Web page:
15 Popular Thrift-Flips That Aren’t as Lucrative as You Think

We love a good thrift store flip, but some items aren’t worth the risk.

racks of winter clothing and coats
Updated June 27, 2024
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If you have time, a keen eye, and some luck, earning extra cash doing thrift store flips can be a rewarding side hustle. Sometimes you can score a designer shirt with the tag still on or a luxury handbag in pristine condition.

On the flip side, however, some thrift store finds aren’t going to fetch you much. Or you’ll have to spend extra to get them up to snuff. Here’s what you may want to skip on your next thrift store run.

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somegirl/Adobe whole baked juicy chicken

Starting in 2023, vintage Corningware dishes in mint condition could earn thousands, even tens of thousands, of dollars.

Upon looking closer, though, it’s evident that Corningware isn’t going to make you that rich, despite the inflated asking prices seen on eBay. At best, you might get hundreds on a good day.


Kryuchka Yaroslav/Adobe set of vintage glassware

Fancy glassware can cost a pretty penny, especially if you’re into top brands like Waterford Crystal.

But that doesn’t mean you can turn any item around for a huge profit, as older pieces may contain lead. That’s not something you want in your water or to sell to anyone else.


Nik's Pics/Adobe limoges cup saucer

China used to be an expensive wedding gift that most Americans received on their big day. It was often displayed more than used.

However, Millennials and their younger counterparts aren’t as interested in China as previous generations, so it’s not as profitable of a find as you might expect.

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Silver-plated items

sek_gt/Adobe cleaning spotty silverware

While gold and silver are good thrift store finds, avoid taking something home that is silver-plated.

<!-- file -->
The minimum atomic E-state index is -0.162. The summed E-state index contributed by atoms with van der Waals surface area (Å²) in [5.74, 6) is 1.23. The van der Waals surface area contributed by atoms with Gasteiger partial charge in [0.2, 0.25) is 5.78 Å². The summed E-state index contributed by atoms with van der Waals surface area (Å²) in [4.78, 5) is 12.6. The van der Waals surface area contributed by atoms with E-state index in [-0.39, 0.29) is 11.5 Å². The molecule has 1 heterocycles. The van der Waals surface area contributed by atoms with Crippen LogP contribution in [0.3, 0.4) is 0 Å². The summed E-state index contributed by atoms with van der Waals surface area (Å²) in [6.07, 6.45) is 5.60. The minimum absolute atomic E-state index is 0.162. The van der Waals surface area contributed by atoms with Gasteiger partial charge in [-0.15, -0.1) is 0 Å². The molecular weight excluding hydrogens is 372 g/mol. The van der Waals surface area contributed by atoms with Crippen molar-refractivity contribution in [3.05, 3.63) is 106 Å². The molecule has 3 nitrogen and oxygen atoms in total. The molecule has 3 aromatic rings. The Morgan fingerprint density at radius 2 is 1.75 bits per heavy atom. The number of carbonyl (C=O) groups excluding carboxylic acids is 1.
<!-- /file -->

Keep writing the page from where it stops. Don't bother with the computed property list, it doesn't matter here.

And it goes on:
The reason? It dulls over time, and no amount of cleaning can restore items to perfection. You might want to pass if you see a lot of tarnishing or dark spots.


neirfy/Adobe make up brushes

If you’ve ever wandered through Sephora or Ulta, you can see how expensive some makeup is; it’s easy to spend a lot in those stores.

But even if you spot what looks like unopened cosmetics at a thrift shop, you can't guarantee that they haven’t been used or tampered with, which makes them unsafe and unsellable.

Upholstered antique furniture

Subbotina Anna/Adobe carved furniture

Antique furniture can be worth good money, like well-made wooden pieces in mint condition. If you’re handy, you may even be able to restore slightly used pieces properly.

But skip upholstered antique furniture as it may have been treated with harmful chemicals or have bed bugs hiding in the creases.

Retro appliances

brizmaker/Adobe blue refrigerator

Some retro appliances, like certain stoves, have a market of buyers willing to pay for them.

But these old items are rarely in “plug and play” condition. Even if they do appear to work, there might be issues only professionals catch, and those repairs can cost a lot.

Car seats

gpointstudio/Adobe girl sitting in baby car seat

Anyone who’s brought a new baby home can tell you that good car seats are not cheap. It stands to reason, then, that these items would be a great thrift flip.